11 Discussion This study has examined the ability of the BIOMIC automated well reader to provide accurate reading of 96-well overnight MicroScan panels. The BIOMIC reading of MicroScan AST/ID panels correlated highly to the panel manufacturer s automated instrument reading as performed routinely in each participating laboratory. Minimal numbers of VMEs were noted in the evaluation. Of the VMEs that were noted with Gram positive bacteria in the analysis of breakpoint panels, 20 of 22 occurred with Staphylococcus. Of the 20 VMEs noted before BIOMIC Expert System application, nine were identified with cephalosporin antibiotics and two with amoxacillin-clavulanate whose SIR category call would normally be determined by the oxacillin result, which had 100% accuracy in the study. Consequently, after the application of the BIOMIC Expert System, the number of VMEs in Gram positive bacteria dropped to 6. No VME occurred with Gram negative bacteria and full MIC panels. With Gram negative breakpoint panels, Pseudomonas was responsible for 11 of 19 VMEs. The carbapenem antibiotics imipenem (3/1178) and meropenem (3/424) were the most common VMEs observed, while the remainder of the VMEs were distributed between six different genera. The BIOMIC interpretation of biochemical reactions for organism identification also resulted in a high degree of accuracy with over 98% of first choice and 99.5% either first choice or second choice identification with both Gram positive and Gram negative organisms. For Gram negative isolates, the majority of discrepancies occurred with Proteus/Morganella (3 of 68), 11

12 Acinetobacter (2 of 11) or Pseudomonas spp. (8 of 92). The BIOMIC identified three P. aeruginosa as Alcaligenes xylosoxidans although P. aeruginosa was the second choice organism. All discrepancies with Gram positive organisms occurred with Staphylococcus spp. Misidentification of S. aureus as a member of the coagulase negative Staphylococci occurred in 3 of 209 readings. One S. epidermidis was identified biochemically as S. aureus. The remainder were species discrepancies among the coagulase negative Staphylococci. A weakness of the study design was the inability to adjudicate discrepancies since the data was transferred to Giles Scientific Inc. in the form of photographs and MicroScan printouts for analysis. Another potential weakness of the study was the time difference from the final MicroScan reading to the time of the BIOMIC reading. However, all panels were read within 1 hour of being removed from the MicroScan WalkAway and all MicroScan ID/AST panels required full overnight incubation and were not rapid panels. An interesting capability of the BIOMIC is the ability of the microbiologist to see all test well results on a video screen, to make interpretive adjustments as needed, and to save test panel images for supervisory review at a later time. MicroScan automated readers (AutoScan and WalkAway) do not enable users to view the actual image of the panel on screen but only provides a graphic representation of the panel with positive and negative biochemical reactions and markers to indicate growth in antibiotic-containing wells. In the case of skipped wells or questions about biochemical test reactions, the MicroScan panel must to be removed from the 12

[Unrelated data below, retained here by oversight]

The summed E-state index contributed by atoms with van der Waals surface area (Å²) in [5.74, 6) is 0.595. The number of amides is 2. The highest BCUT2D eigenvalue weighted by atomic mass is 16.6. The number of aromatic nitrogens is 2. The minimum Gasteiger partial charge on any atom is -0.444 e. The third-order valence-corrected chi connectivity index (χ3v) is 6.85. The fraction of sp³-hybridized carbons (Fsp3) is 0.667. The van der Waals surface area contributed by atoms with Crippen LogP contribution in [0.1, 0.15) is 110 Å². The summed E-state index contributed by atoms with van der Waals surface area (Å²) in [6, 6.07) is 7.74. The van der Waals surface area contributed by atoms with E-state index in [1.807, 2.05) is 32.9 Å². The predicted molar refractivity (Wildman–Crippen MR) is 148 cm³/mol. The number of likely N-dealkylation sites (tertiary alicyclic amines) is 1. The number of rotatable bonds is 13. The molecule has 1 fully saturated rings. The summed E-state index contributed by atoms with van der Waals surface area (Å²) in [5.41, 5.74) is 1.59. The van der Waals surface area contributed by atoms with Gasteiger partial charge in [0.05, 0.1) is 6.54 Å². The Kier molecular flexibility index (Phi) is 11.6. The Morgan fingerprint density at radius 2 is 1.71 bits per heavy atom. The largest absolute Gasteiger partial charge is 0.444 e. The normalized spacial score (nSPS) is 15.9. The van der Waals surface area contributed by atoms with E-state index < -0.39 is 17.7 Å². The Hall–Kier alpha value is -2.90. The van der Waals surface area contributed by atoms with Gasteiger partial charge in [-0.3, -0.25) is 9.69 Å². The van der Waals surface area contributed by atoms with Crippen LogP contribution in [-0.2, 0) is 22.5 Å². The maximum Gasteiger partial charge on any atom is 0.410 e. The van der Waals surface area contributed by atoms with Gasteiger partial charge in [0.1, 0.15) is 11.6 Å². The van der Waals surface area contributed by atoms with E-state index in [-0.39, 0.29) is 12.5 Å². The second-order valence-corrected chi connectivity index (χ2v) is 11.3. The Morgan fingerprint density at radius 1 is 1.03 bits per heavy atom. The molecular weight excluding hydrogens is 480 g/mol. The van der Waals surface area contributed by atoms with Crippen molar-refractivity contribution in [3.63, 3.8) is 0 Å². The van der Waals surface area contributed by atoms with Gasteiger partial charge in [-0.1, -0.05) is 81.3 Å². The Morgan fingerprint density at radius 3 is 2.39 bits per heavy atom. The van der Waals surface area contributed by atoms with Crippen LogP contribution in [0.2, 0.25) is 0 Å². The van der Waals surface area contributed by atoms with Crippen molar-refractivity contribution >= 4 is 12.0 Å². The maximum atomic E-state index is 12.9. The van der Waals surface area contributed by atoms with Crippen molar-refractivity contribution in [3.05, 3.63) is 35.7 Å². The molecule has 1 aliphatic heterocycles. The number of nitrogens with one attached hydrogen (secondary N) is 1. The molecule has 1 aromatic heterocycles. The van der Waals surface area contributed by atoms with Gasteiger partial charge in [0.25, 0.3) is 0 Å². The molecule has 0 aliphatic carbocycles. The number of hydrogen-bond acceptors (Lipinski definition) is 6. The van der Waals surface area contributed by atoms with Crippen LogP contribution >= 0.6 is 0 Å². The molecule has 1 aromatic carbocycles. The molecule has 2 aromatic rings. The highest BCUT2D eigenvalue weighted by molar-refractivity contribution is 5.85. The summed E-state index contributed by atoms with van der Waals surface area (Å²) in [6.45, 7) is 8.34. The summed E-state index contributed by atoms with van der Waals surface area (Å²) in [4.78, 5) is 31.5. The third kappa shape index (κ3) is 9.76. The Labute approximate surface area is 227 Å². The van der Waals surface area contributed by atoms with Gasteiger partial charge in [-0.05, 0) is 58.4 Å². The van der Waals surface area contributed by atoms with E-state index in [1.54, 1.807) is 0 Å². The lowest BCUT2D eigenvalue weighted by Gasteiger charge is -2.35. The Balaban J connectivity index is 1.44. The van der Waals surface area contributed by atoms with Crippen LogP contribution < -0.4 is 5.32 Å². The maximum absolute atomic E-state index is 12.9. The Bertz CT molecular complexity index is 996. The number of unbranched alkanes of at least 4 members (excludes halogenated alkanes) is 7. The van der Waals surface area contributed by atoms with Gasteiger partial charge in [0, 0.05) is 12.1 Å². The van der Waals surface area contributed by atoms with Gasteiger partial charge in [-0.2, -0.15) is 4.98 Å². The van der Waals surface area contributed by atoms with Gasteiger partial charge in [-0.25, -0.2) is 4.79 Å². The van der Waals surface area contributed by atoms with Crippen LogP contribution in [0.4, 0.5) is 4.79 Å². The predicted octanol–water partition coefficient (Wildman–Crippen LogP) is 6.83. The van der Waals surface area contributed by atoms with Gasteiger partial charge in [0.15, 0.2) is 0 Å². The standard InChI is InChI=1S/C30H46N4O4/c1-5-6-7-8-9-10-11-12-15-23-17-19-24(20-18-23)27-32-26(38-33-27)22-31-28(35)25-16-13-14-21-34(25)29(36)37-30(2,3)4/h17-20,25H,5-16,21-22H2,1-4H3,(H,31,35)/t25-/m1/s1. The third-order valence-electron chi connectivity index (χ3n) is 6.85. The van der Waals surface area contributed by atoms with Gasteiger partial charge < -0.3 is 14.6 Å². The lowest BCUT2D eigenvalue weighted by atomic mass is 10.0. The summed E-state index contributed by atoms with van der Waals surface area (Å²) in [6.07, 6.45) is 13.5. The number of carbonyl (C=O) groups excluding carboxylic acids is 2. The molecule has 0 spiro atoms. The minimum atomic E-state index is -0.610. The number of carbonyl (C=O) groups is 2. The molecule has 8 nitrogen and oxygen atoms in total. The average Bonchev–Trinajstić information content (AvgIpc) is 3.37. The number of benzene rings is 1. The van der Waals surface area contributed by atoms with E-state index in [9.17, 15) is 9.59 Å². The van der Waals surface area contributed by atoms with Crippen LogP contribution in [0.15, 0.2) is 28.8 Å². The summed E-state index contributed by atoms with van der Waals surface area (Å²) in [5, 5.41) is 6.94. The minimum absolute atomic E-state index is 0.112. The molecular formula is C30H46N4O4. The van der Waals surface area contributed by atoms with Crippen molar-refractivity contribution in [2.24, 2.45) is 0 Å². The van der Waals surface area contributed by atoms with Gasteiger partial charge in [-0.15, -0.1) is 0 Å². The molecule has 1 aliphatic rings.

13 instrument for a visual examination. In contrast, the BIOMIC instrument allows the visual examination to be made in situ to enable manual adjustments of susceptibility results or biochemical reactions for identification In conclusion, the BIOMIC may be useful as a primary automated reader in laboratories where disk diffusion susceptibility tests and identification panels are currently read manually. In those laboratories, it would permit the use of 96-well MicroScan ID/AST panels for testing organisms such as the Non-Enterobacteriaceae where disk diffusion standards have not been established (8). It could also be used as a backup automated well reader in instances where the primary antimicrobial susceptibility testing instrument is incapacitated. One notable advantage of the BIOMIC system is the versatility it has to interpret different methodologies, whether they are different susceptibility methods or identification panels. This is an asset important in times when budget constraints could limit the ability of a laboratory to purchase different automation platforms. The instrument can also eliminate the factor of reader variability in manually determining the results of various testing methods but still allows for user control. 13

14 References Broekema NM, Van TT, Monson TA, Marshall SA, Warshauer, DM Comparison of cefoxitin and oxacillin disk diffusion methods for detection of mecamediated resistance in Staphylococcus aureus in a large-scale study. J. Clin. Microbiol. 47: Korgenski EK, Daly, JA Evaluation of the BIOMIC Video Reader System for determining interpretive categories of isolates on the basis of disk diffusion susceptibility Results. J. Clin. Microbiol. 36: Azevedo AC, Bizerra FC, da Matta DA, de Almeida LP, Rosas R, Colombo, AL In vitro susceptibility of a large collection of Candida strains against fluconazole and voriconazole by using the CLSI disk diffusion assay. Mycopathologia 171: Hazen KC, Baron EJ, Lopes Colombo A, Girmenia C, Sanchez-Sousa A, del Palacio A, de Bedout C, Gibbs, DL, The Global Antifungal Surveillance Group Comparison of the susceptibilities of Candida spp. to fluconazole and voriconazole in a 4-Year global evaluation using disk diffusion. J. Clin. Microbiol. 41: Baron EJ, D'Souza H, Qi Wang A, Gibbs DL Evaluation of the Biomic V3 Microbiology System for identification of selected species on BBL CHROMagar Orientation Agar and CHROMagar MRSA Medium. J. Clin. Microbiol. 46: